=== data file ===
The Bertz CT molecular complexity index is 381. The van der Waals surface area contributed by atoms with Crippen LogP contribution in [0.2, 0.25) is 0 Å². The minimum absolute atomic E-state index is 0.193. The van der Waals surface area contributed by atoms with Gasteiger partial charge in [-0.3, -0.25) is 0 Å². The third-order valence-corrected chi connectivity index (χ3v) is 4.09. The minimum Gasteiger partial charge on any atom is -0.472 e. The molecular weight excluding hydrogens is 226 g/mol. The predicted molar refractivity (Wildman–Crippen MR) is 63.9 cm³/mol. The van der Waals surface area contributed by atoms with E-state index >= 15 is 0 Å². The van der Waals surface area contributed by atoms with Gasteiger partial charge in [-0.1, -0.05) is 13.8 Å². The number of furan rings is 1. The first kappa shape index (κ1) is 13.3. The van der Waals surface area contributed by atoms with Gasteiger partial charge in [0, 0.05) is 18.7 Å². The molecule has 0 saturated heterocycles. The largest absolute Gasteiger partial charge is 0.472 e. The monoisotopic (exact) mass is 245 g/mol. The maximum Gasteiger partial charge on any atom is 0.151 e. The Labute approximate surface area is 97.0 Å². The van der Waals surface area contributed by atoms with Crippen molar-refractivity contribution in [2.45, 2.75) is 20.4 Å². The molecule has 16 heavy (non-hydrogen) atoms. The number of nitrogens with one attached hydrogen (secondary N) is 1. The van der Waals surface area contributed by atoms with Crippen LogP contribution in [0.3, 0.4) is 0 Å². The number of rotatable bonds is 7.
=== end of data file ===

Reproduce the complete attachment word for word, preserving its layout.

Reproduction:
The Bertz CT molecular complexity index is 381. The van der Waals surface area contributed by atoms with Crippen LogP contribution in [0.2, 0.25) is 0 Å². The minimum absolute atomic E-state index is 0.193. The van der Waals surface area contributed by atoms with Gasteiger partial charge in [-0.3, -0.25) is 0 Å². The third-order valence-corrected chi connectivity index (χ3v) is 4.09. The minimum Gasteiger partial charge on any atom is -0.472 e. The molecular weight excluding hydrogens is 226 g/mol. The predicted molar refractivity (Wildman–Crippen MR) is 63.9 cm³/mol. The van der Waals surface area contributed by atoms with E-state index >= 15 is 0 Å². The van der Waals surface area contributed by atoms with Gasteiger partial charge in [-0.1, -0.05) is 13.8 Å². The number of furan rings is 1. The first kappa shape index (κ1) is 13.3. The van der Waals surface area contributed by atoms with Gasteiger partial charge in [0, 0.05) is 18.7 Å². The molecule has 0 saturated heterocycles. The largest absolute Gasteiger partial charge is 0.472 e. The monoisotopic (exact) mass is 245 g/mol. The maximum Gasteiger partial charge on any atom is 0.151 e. The Labute approximate surface area is 97.0 Å². The van der Waals surface area contributed by atoms with Crippen molar-refractivity contribution in [2.45, 2.75) is 20.4 Å². The molecule has 16 heavy (non-hydrogen) atoms. The number of nitrogens with one attached hydrogen (secondary N) is 1. The van der Waals surface area contributed by atoms with Crippen LogP contribution in [0.3, 0.4) is 0 Å². The number of rotatable bonds is 7.